It is incredible how the industry of gaming has grown over the last couple of decades. Rapid growth is the benefit of a couple of developments. The two big ones were the development of the internet and the COVID-19 pandemic.
The latter half yielded its way to a frequency of more gaming being played, especially among the older generation who moved to online casino games to both protect their own health and get their gambling fix. Others did, too, by playing online poker, blackjack, slots, and other games that can be gambled on.
The Internet really changed the gaming industry as a whole and kicked off the rapid development of other gaming gadgets. Here is a breakdown of the eras and where gadgets are now.
In the early 2000s, as the internet began to develop, it truly changed gaming. People had to gather in one place to game together in what was known as LAN parties. Groups of people gathered and would play on a large box television so others could watch when they weren’t playing.
But once the internet came, more consoles were produced and sold. This allowed those gaming companies to invest in better technology and research to get the best products possible. Sony and Microsoft dueled for years to get consumers’ dollars.
Now that consoles were in more households. The development phase began for game developers. Party chats were created so those friends could have a sense of community while in their own homes. Most game modes were offline to start until the later 2000s. Being able to compete against strangers and playing on a team with friends or other strangers got gamers’ mouths wet.
From there, the consoles and games continued to become more refined. There were better graphics, better controllers, and better processing speeds. It allowed for more copies of games and other items to be sold over time, so the gaming companies and developers got richer.
Things had become so refined in the industry that there wasn’t much separation between Sony and Microsoft. Meanwhile, gaming computers and laptops became popularized, but not a lot of sports titles were offered on those devices. So it is for a lot more shooters.
What the pandemic offered was a way for the gaming industry to target those who were held at home. Nobody was risking getting sick by venturing out places in their free time just for the necessities like food and beverages to have at home.
That created the opening for gaming to be the premiere entertainment option for kids and young adults. People were watching gamers, they were playing games, and some were even streaming themselves. It was a completely different boom from what once occurred two decades ago.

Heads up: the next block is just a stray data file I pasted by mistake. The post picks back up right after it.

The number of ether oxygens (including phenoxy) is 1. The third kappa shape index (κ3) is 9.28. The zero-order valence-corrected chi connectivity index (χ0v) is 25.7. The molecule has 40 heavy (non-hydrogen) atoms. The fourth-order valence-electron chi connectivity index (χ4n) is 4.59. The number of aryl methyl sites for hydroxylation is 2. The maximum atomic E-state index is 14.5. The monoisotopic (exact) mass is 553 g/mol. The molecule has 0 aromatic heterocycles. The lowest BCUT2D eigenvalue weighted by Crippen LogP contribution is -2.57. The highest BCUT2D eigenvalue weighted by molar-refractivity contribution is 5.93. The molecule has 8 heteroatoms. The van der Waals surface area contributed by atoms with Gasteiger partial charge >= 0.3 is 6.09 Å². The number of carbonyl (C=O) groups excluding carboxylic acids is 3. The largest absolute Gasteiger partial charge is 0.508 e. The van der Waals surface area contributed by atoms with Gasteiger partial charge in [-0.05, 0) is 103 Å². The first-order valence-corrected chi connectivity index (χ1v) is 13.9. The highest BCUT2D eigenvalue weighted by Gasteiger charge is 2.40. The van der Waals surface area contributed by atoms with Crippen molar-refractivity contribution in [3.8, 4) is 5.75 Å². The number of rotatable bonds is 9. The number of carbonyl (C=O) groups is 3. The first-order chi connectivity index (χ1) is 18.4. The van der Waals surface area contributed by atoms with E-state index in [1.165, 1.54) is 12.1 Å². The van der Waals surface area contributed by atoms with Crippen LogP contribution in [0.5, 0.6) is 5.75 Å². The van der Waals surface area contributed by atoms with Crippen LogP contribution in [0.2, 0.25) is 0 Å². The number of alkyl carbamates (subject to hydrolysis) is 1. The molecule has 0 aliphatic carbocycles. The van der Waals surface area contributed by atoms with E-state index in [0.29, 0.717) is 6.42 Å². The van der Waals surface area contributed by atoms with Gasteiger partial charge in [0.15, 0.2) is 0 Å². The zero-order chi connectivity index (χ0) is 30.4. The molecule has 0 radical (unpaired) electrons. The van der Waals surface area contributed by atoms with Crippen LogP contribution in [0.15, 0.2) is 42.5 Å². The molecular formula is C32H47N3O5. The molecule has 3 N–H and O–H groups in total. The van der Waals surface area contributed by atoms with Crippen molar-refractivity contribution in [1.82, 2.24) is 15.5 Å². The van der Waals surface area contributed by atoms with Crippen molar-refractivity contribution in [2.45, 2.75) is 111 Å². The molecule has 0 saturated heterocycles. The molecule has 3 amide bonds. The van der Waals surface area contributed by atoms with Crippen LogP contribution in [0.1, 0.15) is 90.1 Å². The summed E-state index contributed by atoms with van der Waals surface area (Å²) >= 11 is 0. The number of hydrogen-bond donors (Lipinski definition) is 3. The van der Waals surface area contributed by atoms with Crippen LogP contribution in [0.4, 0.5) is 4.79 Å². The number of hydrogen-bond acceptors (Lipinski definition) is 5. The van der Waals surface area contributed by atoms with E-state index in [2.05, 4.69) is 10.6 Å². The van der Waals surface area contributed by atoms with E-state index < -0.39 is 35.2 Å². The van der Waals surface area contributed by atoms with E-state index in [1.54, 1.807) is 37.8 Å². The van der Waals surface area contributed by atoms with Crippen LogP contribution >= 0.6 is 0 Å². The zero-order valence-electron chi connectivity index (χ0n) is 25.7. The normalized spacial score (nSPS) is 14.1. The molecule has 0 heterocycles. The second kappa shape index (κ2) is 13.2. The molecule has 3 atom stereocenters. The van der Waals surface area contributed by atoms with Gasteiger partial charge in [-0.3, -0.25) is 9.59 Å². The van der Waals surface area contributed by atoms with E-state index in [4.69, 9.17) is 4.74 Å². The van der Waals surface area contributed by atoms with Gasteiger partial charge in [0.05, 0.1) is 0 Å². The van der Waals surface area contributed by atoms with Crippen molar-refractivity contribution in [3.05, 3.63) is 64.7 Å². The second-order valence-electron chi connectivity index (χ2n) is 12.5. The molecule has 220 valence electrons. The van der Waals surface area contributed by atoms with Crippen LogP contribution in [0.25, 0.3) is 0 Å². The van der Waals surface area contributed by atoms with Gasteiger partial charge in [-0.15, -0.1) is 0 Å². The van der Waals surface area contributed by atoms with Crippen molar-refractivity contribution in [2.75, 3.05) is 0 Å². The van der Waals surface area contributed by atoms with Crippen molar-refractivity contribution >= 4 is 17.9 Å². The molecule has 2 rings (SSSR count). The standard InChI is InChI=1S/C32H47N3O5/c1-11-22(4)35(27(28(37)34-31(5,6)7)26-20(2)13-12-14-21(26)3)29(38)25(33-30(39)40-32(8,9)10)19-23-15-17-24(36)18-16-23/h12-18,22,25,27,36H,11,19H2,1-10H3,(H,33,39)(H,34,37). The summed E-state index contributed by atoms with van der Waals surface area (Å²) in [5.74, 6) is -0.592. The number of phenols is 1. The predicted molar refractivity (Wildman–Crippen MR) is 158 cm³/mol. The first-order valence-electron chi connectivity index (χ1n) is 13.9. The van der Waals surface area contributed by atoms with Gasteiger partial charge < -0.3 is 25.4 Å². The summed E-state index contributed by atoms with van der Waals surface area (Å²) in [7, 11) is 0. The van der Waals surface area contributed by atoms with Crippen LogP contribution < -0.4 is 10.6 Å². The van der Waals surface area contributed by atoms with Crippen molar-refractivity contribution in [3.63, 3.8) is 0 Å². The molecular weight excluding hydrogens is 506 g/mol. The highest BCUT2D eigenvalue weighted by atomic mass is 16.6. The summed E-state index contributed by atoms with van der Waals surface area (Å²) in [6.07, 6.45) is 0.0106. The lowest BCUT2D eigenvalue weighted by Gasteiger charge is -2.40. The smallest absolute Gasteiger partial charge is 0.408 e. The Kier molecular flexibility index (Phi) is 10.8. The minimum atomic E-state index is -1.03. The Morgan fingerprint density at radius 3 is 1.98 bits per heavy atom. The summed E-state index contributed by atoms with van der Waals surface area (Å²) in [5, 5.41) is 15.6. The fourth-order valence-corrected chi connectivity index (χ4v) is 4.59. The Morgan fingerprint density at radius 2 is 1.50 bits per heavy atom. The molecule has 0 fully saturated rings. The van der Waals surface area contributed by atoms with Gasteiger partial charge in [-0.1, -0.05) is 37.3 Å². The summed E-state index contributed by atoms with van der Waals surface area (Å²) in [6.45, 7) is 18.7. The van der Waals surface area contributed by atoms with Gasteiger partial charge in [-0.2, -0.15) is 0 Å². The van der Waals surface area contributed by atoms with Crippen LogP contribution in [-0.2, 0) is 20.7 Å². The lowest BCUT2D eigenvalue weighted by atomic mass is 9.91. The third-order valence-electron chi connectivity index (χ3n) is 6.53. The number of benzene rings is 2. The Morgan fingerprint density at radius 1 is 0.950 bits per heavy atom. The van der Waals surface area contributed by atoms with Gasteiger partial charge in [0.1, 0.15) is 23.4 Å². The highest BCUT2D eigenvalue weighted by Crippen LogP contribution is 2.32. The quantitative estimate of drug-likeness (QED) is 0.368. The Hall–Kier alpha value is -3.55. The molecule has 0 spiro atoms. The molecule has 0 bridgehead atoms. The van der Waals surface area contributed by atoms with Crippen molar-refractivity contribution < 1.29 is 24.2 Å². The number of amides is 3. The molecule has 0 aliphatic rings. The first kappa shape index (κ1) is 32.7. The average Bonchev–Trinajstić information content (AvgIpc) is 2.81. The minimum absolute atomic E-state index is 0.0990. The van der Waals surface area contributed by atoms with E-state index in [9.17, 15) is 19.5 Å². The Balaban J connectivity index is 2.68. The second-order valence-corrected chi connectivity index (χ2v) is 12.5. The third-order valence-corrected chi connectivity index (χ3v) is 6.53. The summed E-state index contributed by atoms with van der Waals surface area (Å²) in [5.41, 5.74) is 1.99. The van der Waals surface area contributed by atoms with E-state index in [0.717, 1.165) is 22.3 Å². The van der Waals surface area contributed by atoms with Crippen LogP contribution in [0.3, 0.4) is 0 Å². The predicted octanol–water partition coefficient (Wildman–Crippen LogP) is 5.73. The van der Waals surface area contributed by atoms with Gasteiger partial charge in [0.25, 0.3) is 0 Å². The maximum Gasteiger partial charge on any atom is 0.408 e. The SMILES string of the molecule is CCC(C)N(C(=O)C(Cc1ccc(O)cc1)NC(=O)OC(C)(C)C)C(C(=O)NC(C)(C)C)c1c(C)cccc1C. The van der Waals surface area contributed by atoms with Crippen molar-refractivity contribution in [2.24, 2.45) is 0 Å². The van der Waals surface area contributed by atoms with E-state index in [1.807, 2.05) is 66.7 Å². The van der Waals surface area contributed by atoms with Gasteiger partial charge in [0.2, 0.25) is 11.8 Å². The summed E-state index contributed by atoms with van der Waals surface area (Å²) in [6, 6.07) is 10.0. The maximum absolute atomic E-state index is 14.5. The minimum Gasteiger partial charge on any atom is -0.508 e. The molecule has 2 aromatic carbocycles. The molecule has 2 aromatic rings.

At this time, people began switching from televisions to gaming monitors.
The competitiveness was at an all-time high because of the availability of professional leagues and accessibility to those gamers who streamed in their free time. Being able to glean different strategies and find different ways to use a controller or keyboard allowed those to have a sense of accomplishment and allowed them to connect with these celebrities.
There are all sorts of devices for streamers. There are upgraded headsets, microphones, stream decks, computers, and things that will separate their content from other creators. It also gives them a variety of ways to connect with the communities that they have built up over time.
Four years since the beginning of the pandemic, and it finally feels like the world did before COVID-19 altered things. People are finding new ways to entertain themselves or going to the familiarity of attending concerts and live sporting events. There are comedy shows, musicals, many traveling options, and so many great ways that people are choosing to get out and no longer stay inside and play video games.
That isn’t ideal for the gaming communities, but perhaps the Call of Duty title is ahead of the game as it is catering to more amateur players who pick up a controller every so often instead of every day. It is less about skill and more about having fun while playing the game. What does that mean for gadgets? We’ll see.